Monday, May 9, 2011

Slave to Markets vs. Free to Create

Embrace (2011), R. D. Lindsey
We often become slaves because we decide to let outside forces dictate the direction for our lives instead of allowing a well-fed spirit to guide us.  At the start of my professional journey as an artist, I decided the art market and collector’s tastes would influence my creations.  I thought, “This is the best strategy for success!  If no one wants your work, how else can you make money?”  After visiting several art exhibits, I noticed that many African-American artists used music as their primary subject.   I wanted to set myself apart, so I refused to create any work dealing with music.  What a series of stupid decisions!

Over the past several months, I have exposed myself to true artists - artists who see their work as a spiritual connection with the world’s inhabitants.  True artists base their success on more than dollars gained from sales.  Success is based on their ability to touch hearts, souls, and minds.  Their work is the deepest form of human sharing.  I have learned my creative expression is a gift from God.  He has given me a story to tell through my hands’ creations.  Now,  I need to tell the story of resiliency.  I am a black artist who must not be ashamed to embrace my heritage and resiliency.   

Fabric sculpted saxophone
Why do so many African-American artist use music as a subject? Because it is so much a part of our people.  Music embraces every part of our being.  On Sunday morning’s it ushers in our worship.  Saturday evenings it cosigns our stories around the card table.  Melodies from living room concerts float out windows to entertain the entire neighborhood.   Music sets the mood for lip locking passion. And regardless of our economic condition, many of us lace our music with a little libation to lift our spirit and dull our pain.  But if we want to really be honest, music does this for every inhabitant of God’s Earth.  Music is a universal embrace.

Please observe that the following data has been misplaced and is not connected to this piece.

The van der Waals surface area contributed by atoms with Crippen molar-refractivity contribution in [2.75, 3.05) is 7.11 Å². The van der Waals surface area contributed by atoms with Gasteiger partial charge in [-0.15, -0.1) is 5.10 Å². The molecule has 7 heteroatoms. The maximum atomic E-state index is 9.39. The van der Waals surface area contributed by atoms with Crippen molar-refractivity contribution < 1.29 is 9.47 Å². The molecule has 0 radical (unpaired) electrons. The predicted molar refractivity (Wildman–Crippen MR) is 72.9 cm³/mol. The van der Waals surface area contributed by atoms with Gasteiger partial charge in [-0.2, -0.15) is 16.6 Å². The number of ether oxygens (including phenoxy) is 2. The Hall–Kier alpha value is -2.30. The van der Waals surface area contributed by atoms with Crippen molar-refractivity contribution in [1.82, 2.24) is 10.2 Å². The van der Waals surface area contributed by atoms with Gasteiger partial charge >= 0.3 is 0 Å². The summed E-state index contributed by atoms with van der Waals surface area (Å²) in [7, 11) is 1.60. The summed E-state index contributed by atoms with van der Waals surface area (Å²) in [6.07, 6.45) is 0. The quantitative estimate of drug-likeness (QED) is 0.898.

I have struggled for months to create an image that represents me as an artist.  Nothing seemed to fit until an acquaintance approached me about a commission representing her family’s passion for music.  I started playing around with ideas and felt my spirit soar as I worked on a practice piece.  Since then the commission has died but my spirit has resurrected with the creation of my latest piece, Embrace.  Embrace marks the beginning of a spirit led art career.  With this new beginning, comes  my declaration of  freedom to embrace God’s purpose for my life as an artist.  My way is not crystal clear, but I’m daring to depend on the power of my well feed spirit to light the way.

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